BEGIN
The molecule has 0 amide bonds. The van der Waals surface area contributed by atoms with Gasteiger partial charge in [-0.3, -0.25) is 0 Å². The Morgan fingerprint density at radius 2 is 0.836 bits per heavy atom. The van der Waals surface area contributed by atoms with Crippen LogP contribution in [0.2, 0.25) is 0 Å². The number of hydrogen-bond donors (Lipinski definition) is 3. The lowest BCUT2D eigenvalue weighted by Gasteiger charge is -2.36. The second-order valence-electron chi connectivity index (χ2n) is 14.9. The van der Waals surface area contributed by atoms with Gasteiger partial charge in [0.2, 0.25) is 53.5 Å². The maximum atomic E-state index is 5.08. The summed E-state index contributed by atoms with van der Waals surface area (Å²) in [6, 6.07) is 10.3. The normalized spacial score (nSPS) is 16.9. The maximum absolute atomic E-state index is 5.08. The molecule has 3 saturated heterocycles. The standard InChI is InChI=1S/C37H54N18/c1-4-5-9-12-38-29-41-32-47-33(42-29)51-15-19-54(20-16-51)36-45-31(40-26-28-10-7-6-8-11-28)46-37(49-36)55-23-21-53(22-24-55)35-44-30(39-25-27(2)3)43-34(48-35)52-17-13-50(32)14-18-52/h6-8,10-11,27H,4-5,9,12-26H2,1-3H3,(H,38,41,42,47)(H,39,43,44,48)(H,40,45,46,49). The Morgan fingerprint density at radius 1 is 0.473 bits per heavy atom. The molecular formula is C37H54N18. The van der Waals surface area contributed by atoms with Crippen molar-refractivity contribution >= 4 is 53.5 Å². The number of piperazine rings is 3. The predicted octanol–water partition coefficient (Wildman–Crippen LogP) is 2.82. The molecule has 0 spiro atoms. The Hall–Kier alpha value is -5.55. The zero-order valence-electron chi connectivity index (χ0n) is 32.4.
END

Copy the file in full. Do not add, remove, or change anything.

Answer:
The molecule has 0 amide bonds. The van der Waals surface area contributed by atoms with Gasteiger partial charge in [-0.3, -0.25) is 0 Å². The Morgan fingerprint density at radius 2 is 0.836 bits per heavy atom. The van der Waals surface area contributed by atoms with Crippen LogP contribution in [0.2, 0.25) is 0 Å². The number of hydrogen-bond donors (Lipinski definition) is 3. The lowest BCUT2D eigenvalue weighted by Gasteiger charge is -2.36. The second-order valence-electron chi connectivity index (χ2n) is 14.9. The van der Waals surface area contributed by atoms with Gasteiger partial charge in [0.2, 0.25) is 53.5 Å². The maximum atomic E-state index is 5.08. The summed E-state index contributed by atoms with van der Waals surface area (Å²) in [6, 6.07) is 10.3. The normalized spacial score (nSPS) is 16.9. The maximum absolute atomic E-state index is 5.08. The molecule has 3 saturated heterocycles. The standard InChI is InChI=1S/C37H54N18/c1-4-5-9-12-38-29-41-32-47-33(42-29)51-15-19-54(20-16-51)36-45-31(40-26-28-10-7-6-8-11-28)46-37(49-36)55-23-21-53(22-24-55)35-44-30(39-25-27(2)3)43-34(48-35)52-17-13-50(32)14-18-52/h6-8,10-11,27H,4-5,9,12-26H2,1-3H3,(H,38,41,42,47)(H,39,43,44,48)(H,40,45,46,49). The Morgan fingerprint density at radius 1 is 0.473 bits per heavy atom. The molecular formula is C37H54N18. The van der Waals surface area contributed by atoms with Crippen molar-refractivity contribution >= 4 is 53.5 Å². The number of piperazine rings is 3. The predicted octanol–water partition coefficient (Wildman–Crippen LogP) is 2.82. The molecule has 0 spiro atoms. The Hall–Kier alpha value is -5.55. The zero-order valence-electron chi connectivity index (χ0n) is 32.4.